Clients often ask why we almost never use weight machines during our time together. The reason is that functional training is superior to machine based training, or ‘bodybuilding’, in many ways.
Bodybuilding focuses on developing muscle hypertrophy, meaning an increase in muscle mass. Traditionally, a specific muscle or set of muscles is isolated with a machine and moved against resistance until that muscle undergoes hypertrophy, or grows. Various muscles throughout the body are put through this process individually to achieve a certain look, with no thought given to linking the muscles together to mimic the movements of sport or daily activities. From a health or sport-specific perspective, this training style is flawed for several reasons:
- Safety - Many people claim that machines are safer than free weights due to safety mechanisms built in. While it is true that most machines will keep weight from falling on you, they do nothing to train you to be able to withstand and move loads with the support of your own body. They also give you a false confidence and false idea of your own strength. When put in real life situations or sport scenarios, this can be very dangerous. In addition, many machines train muscles in a seated position with bending (flexion) of the lumbar spine, which vastly increases the forces directed through the lower back, resulting in cumulative damage over time. Machines also allow you to excessively load other joints beyond what is safe over time.
- Performance - Weight machines do not replicate real life or sport scenarios. How many times in a sport or daily life have you been laying on your back and tried to push a heavy object over your chest with both hands in a single plane of motion? Not too often. In some select activities this may be useful but for most, it is not. So why do machine presses in the gym?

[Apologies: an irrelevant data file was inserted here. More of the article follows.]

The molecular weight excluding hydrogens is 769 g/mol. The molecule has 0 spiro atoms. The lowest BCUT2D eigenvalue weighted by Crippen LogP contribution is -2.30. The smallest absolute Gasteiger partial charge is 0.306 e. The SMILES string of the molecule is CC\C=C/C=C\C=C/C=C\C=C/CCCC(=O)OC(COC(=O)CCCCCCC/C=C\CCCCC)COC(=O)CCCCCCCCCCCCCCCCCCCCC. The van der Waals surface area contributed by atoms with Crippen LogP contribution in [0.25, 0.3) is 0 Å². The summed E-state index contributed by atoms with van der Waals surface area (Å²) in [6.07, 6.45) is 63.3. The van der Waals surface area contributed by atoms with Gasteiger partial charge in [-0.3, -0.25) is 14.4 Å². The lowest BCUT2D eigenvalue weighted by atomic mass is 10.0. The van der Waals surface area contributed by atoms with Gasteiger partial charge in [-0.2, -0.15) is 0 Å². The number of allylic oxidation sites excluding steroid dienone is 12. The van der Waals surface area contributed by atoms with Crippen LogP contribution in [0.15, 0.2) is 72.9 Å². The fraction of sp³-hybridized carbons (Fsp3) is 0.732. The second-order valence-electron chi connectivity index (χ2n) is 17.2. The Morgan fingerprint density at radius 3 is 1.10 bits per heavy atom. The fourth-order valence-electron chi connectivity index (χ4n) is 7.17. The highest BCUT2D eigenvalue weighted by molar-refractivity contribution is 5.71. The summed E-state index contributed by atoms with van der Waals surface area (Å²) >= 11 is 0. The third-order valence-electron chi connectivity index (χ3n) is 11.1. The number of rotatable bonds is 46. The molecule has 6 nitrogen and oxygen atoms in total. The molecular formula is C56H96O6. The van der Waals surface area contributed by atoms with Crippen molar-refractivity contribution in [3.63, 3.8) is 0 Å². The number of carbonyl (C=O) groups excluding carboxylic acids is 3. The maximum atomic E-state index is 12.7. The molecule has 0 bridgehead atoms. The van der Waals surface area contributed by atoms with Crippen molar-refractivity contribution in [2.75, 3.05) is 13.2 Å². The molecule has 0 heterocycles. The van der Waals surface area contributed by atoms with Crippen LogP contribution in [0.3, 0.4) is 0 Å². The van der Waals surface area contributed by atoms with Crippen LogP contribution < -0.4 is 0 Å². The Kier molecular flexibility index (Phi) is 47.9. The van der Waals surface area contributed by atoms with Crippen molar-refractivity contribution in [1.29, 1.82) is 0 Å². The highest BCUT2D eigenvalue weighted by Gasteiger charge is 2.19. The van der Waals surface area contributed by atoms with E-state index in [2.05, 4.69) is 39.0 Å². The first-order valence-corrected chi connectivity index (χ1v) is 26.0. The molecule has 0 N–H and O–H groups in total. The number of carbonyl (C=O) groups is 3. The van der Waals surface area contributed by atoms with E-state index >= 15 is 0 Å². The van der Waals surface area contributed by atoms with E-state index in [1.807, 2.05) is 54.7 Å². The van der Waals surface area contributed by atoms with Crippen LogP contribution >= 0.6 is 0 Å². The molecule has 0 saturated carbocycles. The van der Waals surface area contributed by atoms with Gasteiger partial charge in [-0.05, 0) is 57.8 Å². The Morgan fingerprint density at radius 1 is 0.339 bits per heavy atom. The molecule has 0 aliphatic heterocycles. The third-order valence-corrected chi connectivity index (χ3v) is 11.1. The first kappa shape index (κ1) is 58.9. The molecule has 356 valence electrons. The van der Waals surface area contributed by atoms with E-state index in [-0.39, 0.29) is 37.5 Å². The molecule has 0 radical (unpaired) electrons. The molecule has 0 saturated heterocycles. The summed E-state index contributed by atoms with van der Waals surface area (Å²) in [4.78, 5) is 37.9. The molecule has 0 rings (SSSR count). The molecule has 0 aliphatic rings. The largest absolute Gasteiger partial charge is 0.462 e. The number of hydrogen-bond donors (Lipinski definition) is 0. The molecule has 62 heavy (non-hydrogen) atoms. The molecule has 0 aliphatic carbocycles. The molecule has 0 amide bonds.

- Efficiency - You burn far more calories doing full body exercises than you do by isolating and exercising one muscle at a time. You can decrease your time in the gym significantly by doing functional training.
Functional training can be thought of as the training of movements instead of muscles. Functional training involves exercises that demand that you stabilize various joints in the body and spine using your nervous and muscular systems. Good functional exercises train balance, coordination, muscle engagement, and strength all at once. Using the example of the machine press, a functional substitute would be a standing one arm press with a cable or push ups. At the least, a bench press is superior to a machine press because you have to stabilize the shoulders. In both of the other exercises, you must fully engage your core muscles and glutes to do them properly.
It is true that functional training can take more time in the beginning, but a knowledgeable personal trainer can be very helpful, even if just for a few sessions to teach you the basics. I also highly encourage you to read Ultimate Back Fitness and Performance by Dr. Stuart McGill, which goes into greater detail on many of the ideas presented here.
*For this blog cable machines are not considered weight machines since they do not isolate single ranges of motion.